The most interesting thing I read in the last week is a new Gallup World Poll which found that only 15% of the world’s one billion full-time workers are “engaged” at work – meaning they are enthusiastic about their jobs. The poll found that the main reason workers are not engaged is because they dislike or hate their bosses.
Gallup’s CEO Jim Clifton pointed out in his blog yesterday that while the world’s workplace is going through extraordinary change, the practice of personnel management has been “frozen in time for more than 30 years.” Clifton believes the new job dissatisfaction data may at last explain why worker productivity has been steadily declining globally for decades.
The latest Gallup poll surveyed full-time workers in 160 countries and found that, on average, 85% are not happy with their jobs. It’s not necessarily that they dislike the company or the organization they work for as much as they despise or hate their manager(s).
The problem is that while the workforce in general has changed dramatically, especially due to technology, management training has not kept pace with the times. Old management practices – including lots of forms, gaps in problem solving (or no problem solving), annual reviews, etc. – too often grind the life out of otherwise enthusiastic workers.
The problem is especially acute in Japan where job dissatisfaction, stress, clinical burnout and suicide rates have skyrocketed – essentially destroying their culture. A staggering 94% of Japanese full-time workers are not engaged at work. Only 6% are happy with their jobs.
The numbers for US workers are much better, but still alarming. Some 30% of full-time American workers said they were engaged at work, but this means that roughly 70% are not. As found in other countries, most pointed to dissatisfaction with their boss.
Many employees – especially the best performers – join a company with enthusiasm for the job, but before long quit their manager. It may not be the manager’s fault so much as these bosses have not been prepared or trained to “coach” the new workforce.
As Clifton points out, what the whole world wants is a good job, but we are failing to deliver it – particularly for Millennials. This means human development is failing, too. Most Millennials are coming to work with great enthusiasm but need encouraging managerial support to stay that way.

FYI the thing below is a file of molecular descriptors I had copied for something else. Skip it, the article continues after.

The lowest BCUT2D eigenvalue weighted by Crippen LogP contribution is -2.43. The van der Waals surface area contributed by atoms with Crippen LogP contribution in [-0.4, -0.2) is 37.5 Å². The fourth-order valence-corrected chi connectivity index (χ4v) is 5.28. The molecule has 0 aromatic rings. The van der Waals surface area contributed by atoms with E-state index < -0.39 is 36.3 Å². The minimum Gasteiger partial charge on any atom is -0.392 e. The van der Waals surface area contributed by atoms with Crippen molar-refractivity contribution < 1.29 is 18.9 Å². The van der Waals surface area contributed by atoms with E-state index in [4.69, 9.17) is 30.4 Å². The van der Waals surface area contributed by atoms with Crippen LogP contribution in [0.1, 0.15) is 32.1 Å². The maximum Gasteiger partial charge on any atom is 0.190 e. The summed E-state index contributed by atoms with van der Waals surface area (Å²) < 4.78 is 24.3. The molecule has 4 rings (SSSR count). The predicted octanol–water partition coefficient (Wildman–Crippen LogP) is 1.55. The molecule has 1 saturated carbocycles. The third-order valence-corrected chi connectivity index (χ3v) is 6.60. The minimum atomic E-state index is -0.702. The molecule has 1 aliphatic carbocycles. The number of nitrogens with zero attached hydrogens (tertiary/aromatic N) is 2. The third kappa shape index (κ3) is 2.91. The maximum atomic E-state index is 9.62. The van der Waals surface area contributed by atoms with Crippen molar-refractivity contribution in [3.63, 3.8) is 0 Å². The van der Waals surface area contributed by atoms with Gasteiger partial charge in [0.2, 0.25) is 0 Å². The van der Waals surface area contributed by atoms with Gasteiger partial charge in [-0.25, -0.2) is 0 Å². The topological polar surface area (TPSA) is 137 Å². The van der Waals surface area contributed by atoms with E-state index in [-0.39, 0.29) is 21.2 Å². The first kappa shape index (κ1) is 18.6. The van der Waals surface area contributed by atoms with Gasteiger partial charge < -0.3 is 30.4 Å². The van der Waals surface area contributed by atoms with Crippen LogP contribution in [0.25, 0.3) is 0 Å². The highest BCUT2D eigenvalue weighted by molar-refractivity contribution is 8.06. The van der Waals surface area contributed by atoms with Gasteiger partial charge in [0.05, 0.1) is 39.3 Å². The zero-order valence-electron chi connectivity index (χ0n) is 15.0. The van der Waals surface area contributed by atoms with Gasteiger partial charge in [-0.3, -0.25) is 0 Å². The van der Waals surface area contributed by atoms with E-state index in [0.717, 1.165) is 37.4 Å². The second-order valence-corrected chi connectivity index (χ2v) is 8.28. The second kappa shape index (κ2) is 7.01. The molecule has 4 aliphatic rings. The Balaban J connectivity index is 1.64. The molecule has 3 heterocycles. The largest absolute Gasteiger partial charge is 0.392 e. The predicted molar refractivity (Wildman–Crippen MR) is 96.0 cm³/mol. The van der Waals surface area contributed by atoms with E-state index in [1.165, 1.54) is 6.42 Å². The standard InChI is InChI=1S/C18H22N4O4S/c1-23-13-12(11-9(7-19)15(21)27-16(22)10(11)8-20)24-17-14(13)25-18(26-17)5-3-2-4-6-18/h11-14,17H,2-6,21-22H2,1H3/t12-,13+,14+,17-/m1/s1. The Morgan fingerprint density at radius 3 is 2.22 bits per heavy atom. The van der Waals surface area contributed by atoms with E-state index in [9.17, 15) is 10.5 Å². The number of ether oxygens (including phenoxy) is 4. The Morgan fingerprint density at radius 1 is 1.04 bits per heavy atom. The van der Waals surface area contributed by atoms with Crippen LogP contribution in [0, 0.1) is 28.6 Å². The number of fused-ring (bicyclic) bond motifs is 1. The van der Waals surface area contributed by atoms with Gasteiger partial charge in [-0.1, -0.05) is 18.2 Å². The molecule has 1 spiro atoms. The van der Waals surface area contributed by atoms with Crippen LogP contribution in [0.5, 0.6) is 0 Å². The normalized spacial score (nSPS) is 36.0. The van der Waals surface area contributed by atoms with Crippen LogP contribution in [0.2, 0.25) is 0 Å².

Millennials are generally defined as those born between 1980 and the late 1990s. As many of us know, most Millennials are very different from Baby Boomers, those of us born in the mid-40s to early 60s. Boomers’ top goals in life were to have a family (2-3 kids) and own a home; to many, having a good job was merely a means to provide for the family.
Many Millennials, on the other hand, place “my job” ahead of “my family” as their top goal. Since their life is more focused on work, they need to draw more from their work environment to be happy. They tend to make their best friends at work – often including their close friends who may be customers. They want meaningful work and to stay with an organization that helps them grow and develop. Sadly, that’s not happening nearly enough.
As mentioned above, Clifton believes this low level of worker engagement globally is largely responsible for the falloff in global productivity in recent decades. The solution, he says, is that “organizations should change from having command-and-control managers to high-performance coaches.”
He argues that most full-time workers, especially Millennials, demand personal development over satisfaction with the particular job they are doing. They prefer ongoing strength-based conversations with their managers over paperwork, meetings and annual reviews.
Gallup estimates there are apprx. 1.2 billion full-time jobs in the world, and at 15% on average, that means there are only apprx. 180 million workers who are engaged (enthusiastic) in their jobs.
Clifton believes that number could double or triple or more – if employers embrace training their managers to be “performance coaches” rather than old-style bosses. He has a point!
The Federal Reserve raised the Fed Funds rate target range by 0.25% to 1.00-1.25% yesterday, to the surprise of no one. The policy statement indicated there will be more rate hikes going forward if the economy holds up – no surprise there either. The Fed repeated its language about starting to reduce its massive $4.5 trillion balance sheet later this year. I’ll have more to say about that on Tuesday.